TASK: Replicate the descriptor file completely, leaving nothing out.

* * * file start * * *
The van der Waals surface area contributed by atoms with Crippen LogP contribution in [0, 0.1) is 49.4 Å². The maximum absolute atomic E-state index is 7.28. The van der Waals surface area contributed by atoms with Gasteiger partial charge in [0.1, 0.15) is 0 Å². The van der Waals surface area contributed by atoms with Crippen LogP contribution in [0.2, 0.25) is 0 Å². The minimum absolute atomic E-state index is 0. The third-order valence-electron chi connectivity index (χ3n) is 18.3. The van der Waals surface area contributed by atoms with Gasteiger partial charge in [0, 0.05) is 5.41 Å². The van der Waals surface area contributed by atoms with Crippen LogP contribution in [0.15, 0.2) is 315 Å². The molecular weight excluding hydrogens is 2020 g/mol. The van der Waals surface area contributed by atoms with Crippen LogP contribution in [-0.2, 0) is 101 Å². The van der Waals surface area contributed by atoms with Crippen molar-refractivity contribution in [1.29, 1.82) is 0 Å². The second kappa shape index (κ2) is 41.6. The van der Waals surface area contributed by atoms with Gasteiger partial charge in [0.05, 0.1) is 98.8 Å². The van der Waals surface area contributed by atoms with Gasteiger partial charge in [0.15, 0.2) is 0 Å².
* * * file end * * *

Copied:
The van der Waals surface area contributed by atoms with Crippen LogP contribution in [0, 0.1) is 49.4 Å². The maximum absolute atomic E-state index is 7.28. The van der Waals surface area contributed by atoms with Gasteiger partial charge in [0.1, 0.15) is 0 Å². The van der Waals surface area contributed by atoms with Crippen LogP contribution in [0.2, 0.25) is 0 Å². The minimum absolute atomic E-state index is 0. The third-order valence-electron chi connectivity index (χ3n) is 18.3. The van der Waals surface area contributed by atoms with Gasteiger partial charge in [0, 0.05) is 5.41 Å². The van der Waals surface area contributed by atoms with Crippen LogP contribution in [0.15, 0.2) is 315 Å². The molecular weight excluding hydrogens is 2020 g/mol. The van der Waals surface area contributed by atoms with Crippen LogP contribution in [-0.2, 0) is 101 Å². The van der Waals surface area contributed by atoms with Crippen molar-refractivity contribution in [1.29, 1.82) is 0 Å². The second kappa shape index (κ2) is 41.6. The van der Waals surface area contributed by atoms with Gasteiger partial charge in [0.05, 0.1) is 98.8 Å². The van der Waals surface area contributed by atoms with Gasteiger partial charge in [0.15, 0.2) is 0 Å².